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Could your personal information be stolen? Sensitive financial and medical data pertaining to your life may not be as safe as you think and thieves may turn to a vast resource to try and mine it – the Social Security Administration.
President Donald Trump signed the Tax Cuts & Jobs Act into law on Dec. 22, 2017 and Jan. 1, some key details of the Internal Revenue Code abruptly changed.
How long should you worry about identity theft in the wake of the Equifax hack? The correct answer might turn out to be “as long as you live.”
Retirees should do everything they can to maintain their credit rating. A FICO score of 700 or higher is useful whether an individual works or not. For example, some retirees will decide to refinance their home loans. A recently published study from the Center for Retirement Research at Boston College noted that in 2013, 50 percent of homeowners older than 55 carried some form of housing debt.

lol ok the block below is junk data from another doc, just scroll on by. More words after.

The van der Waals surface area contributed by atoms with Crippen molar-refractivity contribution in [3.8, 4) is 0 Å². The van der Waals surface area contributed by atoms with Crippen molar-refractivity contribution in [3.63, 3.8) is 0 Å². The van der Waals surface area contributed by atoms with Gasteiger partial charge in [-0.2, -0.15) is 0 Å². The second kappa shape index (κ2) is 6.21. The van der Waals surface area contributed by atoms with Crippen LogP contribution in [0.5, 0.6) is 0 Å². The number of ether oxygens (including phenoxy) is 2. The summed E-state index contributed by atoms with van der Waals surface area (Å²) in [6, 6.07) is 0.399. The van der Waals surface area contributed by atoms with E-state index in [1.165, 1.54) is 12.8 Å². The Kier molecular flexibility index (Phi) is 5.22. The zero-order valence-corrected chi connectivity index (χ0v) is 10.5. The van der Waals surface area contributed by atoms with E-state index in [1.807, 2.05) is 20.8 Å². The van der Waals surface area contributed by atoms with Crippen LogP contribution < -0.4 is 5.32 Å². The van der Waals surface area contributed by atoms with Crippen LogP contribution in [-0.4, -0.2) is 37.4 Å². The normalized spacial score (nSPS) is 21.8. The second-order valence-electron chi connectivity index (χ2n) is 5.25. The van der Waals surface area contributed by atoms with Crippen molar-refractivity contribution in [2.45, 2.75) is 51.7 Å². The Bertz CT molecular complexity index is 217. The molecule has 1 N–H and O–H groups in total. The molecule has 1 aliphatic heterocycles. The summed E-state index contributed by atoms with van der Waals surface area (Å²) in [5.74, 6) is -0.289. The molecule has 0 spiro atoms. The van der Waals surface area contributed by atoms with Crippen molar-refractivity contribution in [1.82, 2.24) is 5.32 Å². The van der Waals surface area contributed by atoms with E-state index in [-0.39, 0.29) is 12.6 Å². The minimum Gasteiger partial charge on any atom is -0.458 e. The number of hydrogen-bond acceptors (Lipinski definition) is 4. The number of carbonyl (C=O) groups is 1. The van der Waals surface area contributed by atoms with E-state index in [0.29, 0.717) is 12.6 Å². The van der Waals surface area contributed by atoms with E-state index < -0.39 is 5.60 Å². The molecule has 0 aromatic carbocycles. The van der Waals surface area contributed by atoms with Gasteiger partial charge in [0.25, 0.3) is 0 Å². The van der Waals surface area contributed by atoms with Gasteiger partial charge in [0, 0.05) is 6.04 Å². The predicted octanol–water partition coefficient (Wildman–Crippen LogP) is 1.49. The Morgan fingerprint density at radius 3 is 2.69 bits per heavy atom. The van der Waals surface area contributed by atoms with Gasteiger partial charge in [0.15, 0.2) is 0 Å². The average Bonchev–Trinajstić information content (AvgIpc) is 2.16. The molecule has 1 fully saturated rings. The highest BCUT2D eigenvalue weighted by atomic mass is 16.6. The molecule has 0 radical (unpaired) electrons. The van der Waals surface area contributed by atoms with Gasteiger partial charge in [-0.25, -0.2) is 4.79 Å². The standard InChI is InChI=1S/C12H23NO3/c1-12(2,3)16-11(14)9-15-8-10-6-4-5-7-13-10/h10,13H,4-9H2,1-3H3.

Will you live to 100? Your odds of becoming a centenarian may be improving. Earlier this year, the Centers for Disease Control reported that the population of Americans aged 100 or older rose 44 percent between 2000-2014. The Pew Research Center says that the world had more than four times as many centenarians in 2015 as it did in 1990.1,2
An estate plan has three objectives. The first goal is to preserve your accumulated wealth. The second goal is to express who will receive your assets after your death. The third goal is to state who will make medical and financial decisions on your behalf if you cannot.